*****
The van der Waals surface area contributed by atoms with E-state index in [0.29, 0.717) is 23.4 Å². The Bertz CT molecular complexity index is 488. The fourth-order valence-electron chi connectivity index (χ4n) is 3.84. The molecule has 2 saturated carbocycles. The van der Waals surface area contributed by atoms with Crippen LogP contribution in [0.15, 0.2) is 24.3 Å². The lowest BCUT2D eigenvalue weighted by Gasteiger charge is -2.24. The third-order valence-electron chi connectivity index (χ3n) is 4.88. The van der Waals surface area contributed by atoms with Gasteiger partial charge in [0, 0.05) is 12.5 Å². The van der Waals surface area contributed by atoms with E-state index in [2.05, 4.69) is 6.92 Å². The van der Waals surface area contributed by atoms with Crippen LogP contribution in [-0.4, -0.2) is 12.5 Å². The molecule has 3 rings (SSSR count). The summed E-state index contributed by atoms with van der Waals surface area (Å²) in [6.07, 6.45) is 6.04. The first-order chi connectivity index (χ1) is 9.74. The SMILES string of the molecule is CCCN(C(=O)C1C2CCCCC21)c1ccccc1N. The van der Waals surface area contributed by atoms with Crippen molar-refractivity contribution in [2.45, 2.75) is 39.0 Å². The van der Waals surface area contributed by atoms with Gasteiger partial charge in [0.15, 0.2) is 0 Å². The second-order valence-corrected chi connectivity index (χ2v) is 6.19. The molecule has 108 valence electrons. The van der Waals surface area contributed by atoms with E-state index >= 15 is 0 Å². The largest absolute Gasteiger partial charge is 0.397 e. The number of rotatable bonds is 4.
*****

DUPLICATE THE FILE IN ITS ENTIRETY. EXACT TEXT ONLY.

The van der Waals surface area contributed by atoms with E-state index in [0.29, 0.717) is 23.4 Å². The Bertz CT molecular complexity index is 488. The fourth-order valence-electron chi connectivity index (χ4n) is 3.84. The molecule has 2 saturated carbocycles. The van der Waals surface area contributed by atoms with Crippen LogP contribution in [0.15, 0.2) is 24.3 Å². The lowest BCUT2D eigenvalue weighted by Gasteiger charge is -2.24. The third-order valence-electron chi connectivity index (χ3n) is 4.88. The van der Waals surface area contributed by atoms with Gasteiger partial charge in [0, 0.05) is 12.5 Å². The van der Waals surface area contributed by atoms with E-state index in [2.05, 4.69) is 6.92 Å². The van der Waals surface area contributed by atoms with Crippen LogP contribution in [-0.4, -0.2) is 12.5 Å². The molecule has 3 rings (SSSR count). The summed E-state index contributed by atoms with van der Waals surface area (Å²) in [6.07, 6.45) is 6.04. The first-order chi connectivity index (χ1) is 9.74. The SMILES string of the molecule is CCCN(C(=O)C1C2CCCCC21)c1ccccc1N. The van der Waals surface area contributed by atoms with Crippen molar-refractivity contribution in [2.45, 2.75) is 39.0 Å². The van der Waals surface area contributed by atoms with Gasteiger partial charge in [0.15, 0.2) is 0 Å². The second-order valence-corrected chi connectivity index (χ2v) is 6.19. The molecule has 108 valence electrons. The van der Waals surface area contributed by atoms with E-state index >= 15 is 0 Å². The largest absolute Gasteiger partial charge is 0.397 e. The number of rotatable bonds is 4.